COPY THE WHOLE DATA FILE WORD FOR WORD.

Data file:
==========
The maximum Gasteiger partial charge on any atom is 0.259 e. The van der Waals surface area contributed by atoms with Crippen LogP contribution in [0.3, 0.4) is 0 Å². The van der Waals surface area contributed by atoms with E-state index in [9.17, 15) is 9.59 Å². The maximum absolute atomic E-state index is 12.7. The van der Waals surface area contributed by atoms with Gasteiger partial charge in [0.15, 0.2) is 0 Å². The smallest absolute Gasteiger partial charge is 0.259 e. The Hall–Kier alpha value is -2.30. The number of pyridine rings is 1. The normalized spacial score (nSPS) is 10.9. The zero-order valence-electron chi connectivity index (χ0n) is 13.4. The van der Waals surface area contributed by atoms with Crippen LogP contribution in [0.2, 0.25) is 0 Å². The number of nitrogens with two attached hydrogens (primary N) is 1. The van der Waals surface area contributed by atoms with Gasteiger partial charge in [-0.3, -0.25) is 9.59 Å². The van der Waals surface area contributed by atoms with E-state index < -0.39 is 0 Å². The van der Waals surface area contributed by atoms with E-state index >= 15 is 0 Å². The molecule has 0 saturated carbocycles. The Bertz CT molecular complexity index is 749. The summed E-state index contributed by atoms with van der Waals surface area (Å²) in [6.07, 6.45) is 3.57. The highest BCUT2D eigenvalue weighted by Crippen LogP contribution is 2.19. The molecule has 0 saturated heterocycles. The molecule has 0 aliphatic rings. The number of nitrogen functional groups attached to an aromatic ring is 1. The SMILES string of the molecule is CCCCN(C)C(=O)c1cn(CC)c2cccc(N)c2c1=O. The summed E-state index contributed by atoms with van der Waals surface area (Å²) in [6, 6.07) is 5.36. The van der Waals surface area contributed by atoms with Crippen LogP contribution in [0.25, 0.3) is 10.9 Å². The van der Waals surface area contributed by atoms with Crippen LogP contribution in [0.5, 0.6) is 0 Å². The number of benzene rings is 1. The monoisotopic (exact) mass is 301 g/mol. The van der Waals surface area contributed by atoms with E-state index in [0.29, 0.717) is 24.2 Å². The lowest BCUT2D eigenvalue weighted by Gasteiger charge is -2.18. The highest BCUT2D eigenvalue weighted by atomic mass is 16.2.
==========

The maximum Gasteiger partial charge on any atom is 0.259 e. The van der Waals surface area contributed by atoms with Crippen LogP contribution in [0.3, 0.4) is 0 Å². The van der Waals surface area contributed by atoms with E-state index in [9.17, 15) is 9.59 Å². The maximum absolute atomic E-state index is 12.7. The van der Waals surface area contributed by atoms with Gasteiger partial charge in [0.15, 0.2) is 0 Å². The smallest absolute Gasteiger partial charge is 0.259 e. The Hall–Kier alpha value is -2.30. The number of pyridine rings is 1. The normalized spacial score (nSPS) is 10.9. The zero-order valence-electron chi connectivity index (χ0n) is 13.4. The van der Waals surface area contributed by atoms with Crippen LogP contribution in [0.2, 0.25) is 0 Å². The number of nitrogens with two attached hydrogens (primary N) is 1. The van der Waals surface area contributed by atoms with Gasteiger partial charge in [-0.3, -0.25) is 9.59 Å². The van der Waals surface area contributed by atoms with E-state index < -0.39 is 0 Å². The van der Waals surface area contributed by atoms with E-state index >= 15 is 0 Å². The molecule has 0 saturated carbocycles. The Bertz CT molecular complexity index is 749. The summed E-state index contributed by atoms with van der Waals surface area (Å²) in [6.07, 6.45) is 3.57. The highest BCUT2D eigenvalue weighted by Crippen LogP contribution is 2.19. The molecule has 0 saturated heterocycles. The molecule has 0 aliphatic rings. The number of nitrogen functional groups attached to an aromatic ring is 1. The SMILES string of the molecule is CCCCN(C)C(=O)c1cn(CC)c2cccc(N)c2c1=O. The summed E-state index contributed by atoms with van der Waals surface area (Å²) in [6, 6.07) is 5.36. The van der Waals surface area contributed by atoms with Crippen LogP contribution in [0.25, 0.3) is 10.9 Å². The van der Waals surface area contributed by atoms with Crippen LogP contribution in [0.5, 0.6) is 0 Å². The number of benzene rings is 1. The monoisotopic (exact) mass is 301 g/mol. The van der Waals surface area contributed by atoms with E-state index in [0.29, 0.717) is 24.2 Å². The lowest BCUT2D eigenvalue weighted by Gasteiger charge is -2.18. The highest BCUT2D eigenvalue weighted by atomic mass is 16.2.